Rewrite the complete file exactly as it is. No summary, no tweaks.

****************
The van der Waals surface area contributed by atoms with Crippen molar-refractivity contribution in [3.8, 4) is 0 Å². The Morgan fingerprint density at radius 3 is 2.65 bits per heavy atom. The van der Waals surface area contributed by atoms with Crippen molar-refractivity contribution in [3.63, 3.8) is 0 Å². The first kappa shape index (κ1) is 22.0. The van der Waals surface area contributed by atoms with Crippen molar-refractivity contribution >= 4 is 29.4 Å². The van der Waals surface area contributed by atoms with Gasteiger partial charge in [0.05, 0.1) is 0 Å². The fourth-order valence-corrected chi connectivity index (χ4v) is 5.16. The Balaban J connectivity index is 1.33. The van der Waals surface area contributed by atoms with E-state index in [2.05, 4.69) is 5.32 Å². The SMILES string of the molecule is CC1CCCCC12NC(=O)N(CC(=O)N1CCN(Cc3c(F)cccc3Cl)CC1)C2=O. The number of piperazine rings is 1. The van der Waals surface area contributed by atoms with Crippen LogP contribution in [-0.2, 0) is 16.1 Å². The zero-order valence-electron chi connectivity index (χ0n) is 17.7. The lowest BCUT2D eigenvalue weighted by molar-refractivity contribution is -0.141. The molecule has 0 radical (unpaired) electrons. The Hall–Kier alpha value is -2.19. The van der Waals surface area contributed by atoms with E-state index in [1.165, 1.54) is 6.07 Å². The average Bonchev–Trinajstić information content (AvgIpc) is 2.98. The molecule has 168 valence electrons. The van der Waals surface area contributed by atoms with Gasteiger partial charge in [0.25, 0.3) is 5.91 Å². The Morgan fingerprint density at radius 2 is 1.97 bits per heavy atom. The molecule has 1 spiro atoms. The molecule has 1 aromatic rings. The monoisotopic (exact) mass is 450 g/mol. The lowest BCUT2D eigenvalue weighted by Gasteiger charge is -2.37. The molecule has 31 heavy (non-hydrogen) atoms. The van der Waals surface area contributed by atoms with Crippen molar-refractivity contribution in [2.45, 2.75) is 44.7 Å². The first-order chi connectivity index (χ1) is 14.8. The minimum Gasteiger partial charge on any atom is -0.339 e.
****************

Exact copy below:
The van der Waals surface area contributed by atoms with Crippen molar-refractivity contribution in [3.8, 4) is 0 Å². The Morgan fingerprint density at radius 3 is 2.65 bits per heavy atom. The van der Waals surface area contributed by atoms with Crippen molar-refractivity contribution in [3.63, 3.8) is 0 Å². The first kappa shape index (κ1) is 22.0. The van der Waals surface area contributed by atoms with Crippen molar-refractivity contribution >= 4 is 29.4 Å². The van der Waals surface area contributed by atoms with Gasteiger partial charge in [0.05, 0.1) is 0 Å². The fourth-order valence-corrected chi connectivity index (χ4v) is 5.16. The Balaban J connectivity index is 1.33. The van der Waals surface area contributed by atoms with E-state index in [2.05, 4.69) is 5.32 Å². The SMILES string of the molecule is CC1CCCCC12NC(=O)N(CC(=O)N1CCN(Cc3c(F)cccc3Cl)CC1)C2=O. The number of piperazine rings is 1. The van der Waals surface area contributed by atoms with Crippen LogP contribution in [-0.2, 0) is 16.1 Å². The zero-order valence-electron chi connectivity index (χ0n) is 17.7. The lowest BCUT2D eigenvalue weighted by molar-refractivity contribution is -0.141. The molecule has 0 radical (unpaired) electrons. The Hall–Kier alpha value is -2.19. The van der Waals surface area contributed by atoms with E-state index in [1.165, 1.54) is 6.07 Å². The average Bonchev–Trinajstić information content (AvgIpc) is 2.98. The molecule has 168 valence electrons. The van der Waals surface area contributed by atoms with Gasteiger partial charge in [0.25, 0.3) is 5.91 Å². The Morgan fingerprint density at radius 2 is 1.97 bits per heavy atom. The molecule has 1 spiro atoms. The molecule has 1 aromatic rings. The monoisotopic (exact) mass is 450 g/mol. The lowest BCUT2D eigenvalue weighted by Gasteiger charge is -2.37. The molecule has 31 heavy (non-hydrogen) atoms. The van der Waals surface area contributed by atoms with Crippen molar-refractivity contribution in [2.45, 2.75) is 44.7 Å². The first-order chi connectivity index (χ1) is 14.8. The minimum Gasteiger partial charge on any atom is -0.339 e.